As tournament director of the Neediest Kids Championship, formerly the Prince George’s County Open, Teo Sodeman knows all about change. His tournament, now in its sixth year, will be played at its third different site, in its third different month, and under its second different sponsor when TPC Potomac at Avenel Farm hosts Oct. 4-7.
Another change for the event is that it has become part of the Web.com Tour. Wednesday at Congressional Country Club, PGA Tour commissioner Tim Finchem announced that Web.com had signed a 10-year agreement to become sponsor of the developmental circuit, formerly known as the Nationwide Tour.
Jacksonville-based company is a rapidly-growing, 15-year-old provider of Web services to small and medium-sized businesses. CEO David Brown explained that his company was attracted by the unique branding opportunity the tour could provide with its placement in large and medium-sized cities.
“We’ve been a very quiet company up to this point,” Brown said. “But we believe that mass adoption of the internet by small businesses is happening now, so now we think it’s time to strike, and we looked through all the different opportunities, and we felt that the PGA Tour was the best opportunity not only to create voice in the marketplace but to create positive voice.”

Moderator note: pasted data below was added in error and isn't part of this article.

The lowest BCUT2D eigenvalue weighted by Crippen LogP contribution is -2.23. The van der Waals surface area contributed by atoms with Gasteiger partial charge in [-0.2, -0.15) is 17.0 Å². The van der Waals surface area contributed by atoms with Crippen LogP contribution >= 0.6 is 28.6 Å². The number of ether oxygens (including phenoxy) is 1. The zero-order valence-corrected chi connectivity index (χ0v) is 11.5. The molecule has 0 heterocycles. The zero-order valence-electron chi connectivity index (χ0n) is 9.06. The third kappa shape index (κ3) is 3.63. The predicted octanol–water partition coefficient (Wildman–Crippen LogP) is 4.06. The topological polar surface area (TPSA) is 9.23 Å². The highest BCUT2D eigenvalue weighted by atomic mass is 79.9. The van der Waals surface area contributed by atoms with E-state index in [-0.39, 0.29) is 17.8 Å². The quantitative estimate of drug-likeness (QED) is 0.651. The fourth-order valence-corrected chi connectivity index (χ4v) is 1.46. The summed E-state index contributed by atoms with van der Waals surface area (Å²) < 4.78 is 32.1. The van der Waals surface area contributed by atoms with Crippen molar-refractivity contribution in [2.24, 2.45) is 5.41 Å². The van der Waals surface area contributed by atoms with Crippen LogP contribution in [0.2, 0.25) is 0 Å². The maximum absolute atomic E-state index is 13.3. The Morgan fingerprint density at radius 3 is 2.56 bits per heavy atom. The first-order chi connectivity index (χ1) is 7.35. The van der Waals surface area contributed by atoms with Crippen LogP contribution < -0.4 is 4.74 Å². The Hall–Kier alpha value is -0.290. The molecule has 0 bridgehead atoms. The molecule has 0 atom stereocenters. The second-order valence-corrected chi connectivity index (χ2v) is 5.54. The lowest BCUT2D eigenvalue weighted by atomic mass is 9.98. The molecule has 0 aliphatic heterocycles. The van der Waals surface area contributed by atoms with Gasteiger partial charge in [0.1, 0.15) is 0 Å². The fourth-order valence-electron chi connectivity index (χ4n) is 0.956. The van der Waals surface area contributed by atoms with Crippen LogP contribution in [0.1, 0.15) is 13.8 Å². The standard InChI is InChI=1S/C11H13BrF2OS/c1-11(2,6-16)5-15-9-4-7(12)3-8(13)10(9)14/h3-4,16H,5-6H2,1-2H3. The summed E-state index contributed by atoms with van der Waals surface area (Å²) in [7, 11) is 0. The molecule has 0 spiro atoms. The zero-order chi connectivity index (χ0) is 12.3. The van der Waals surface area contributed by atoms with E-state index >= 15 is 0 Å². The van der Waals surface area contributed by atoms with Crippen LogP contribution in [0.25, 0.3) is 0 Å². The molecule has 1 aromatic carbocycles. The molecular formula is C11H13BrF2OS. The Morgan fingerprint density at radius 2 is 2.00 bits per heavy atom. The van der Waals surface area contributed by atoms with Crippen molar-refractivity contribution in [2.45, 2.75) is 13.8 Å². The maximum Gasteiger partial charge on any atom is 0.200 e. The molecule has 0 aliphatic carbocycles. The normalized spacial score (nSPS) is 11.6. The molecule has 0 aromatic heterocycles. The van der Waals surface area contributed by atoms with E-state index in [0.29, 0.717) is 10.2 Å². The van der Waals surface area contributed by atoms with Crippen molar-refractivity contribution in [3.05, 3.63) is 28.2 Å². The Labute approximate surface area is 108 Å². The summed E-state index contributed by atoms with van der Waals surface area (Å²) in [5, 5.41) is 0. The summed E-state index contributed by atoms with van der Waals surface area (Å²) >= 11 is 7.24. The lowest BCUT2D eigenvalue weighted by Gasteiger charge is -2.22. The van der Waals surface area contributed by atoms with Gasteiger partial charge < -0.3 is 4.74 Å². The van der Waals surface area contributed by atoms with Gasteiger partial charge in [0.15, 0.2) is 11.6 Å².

Sodeman and other representatives from the 28 tournaments on the web.com Tour dined together Tuesday night and were at Congressional on Wednesday morning to promote the change.
“Mr. Brown is very committed to not only the tour long-term but he’s also committed to put activation dollars forward to help us grow together,” Sodeman said.
Recent changes to the PGA’s qualifying process will give added exposure to the Web.com Tour starting next year. The PGA Tour ‘Q’ School tournament in December formerly offered players a chance to advance directly to the PGA. Starting next year, ‘Q’ School will feed players to the Web.com Tour where they will have a chance to advance to the PGA. A three-tournament playoff series in the fall – similar to the PGA Tour’s FedEx Cup playoffs — will determine which players advance.
With a move from June to October and to a prestigious course which formerly hosted a PGA Tour event, Sodeman believes his tournament is better positioned to become one of the three end-of-season events which will likely receive more exposure now that PGA Tour cards are at stake.
“We’re working toward that every day,” Sodeman said. “We need to identify a partner that shares our vision and we’re working on that now. Things look good.”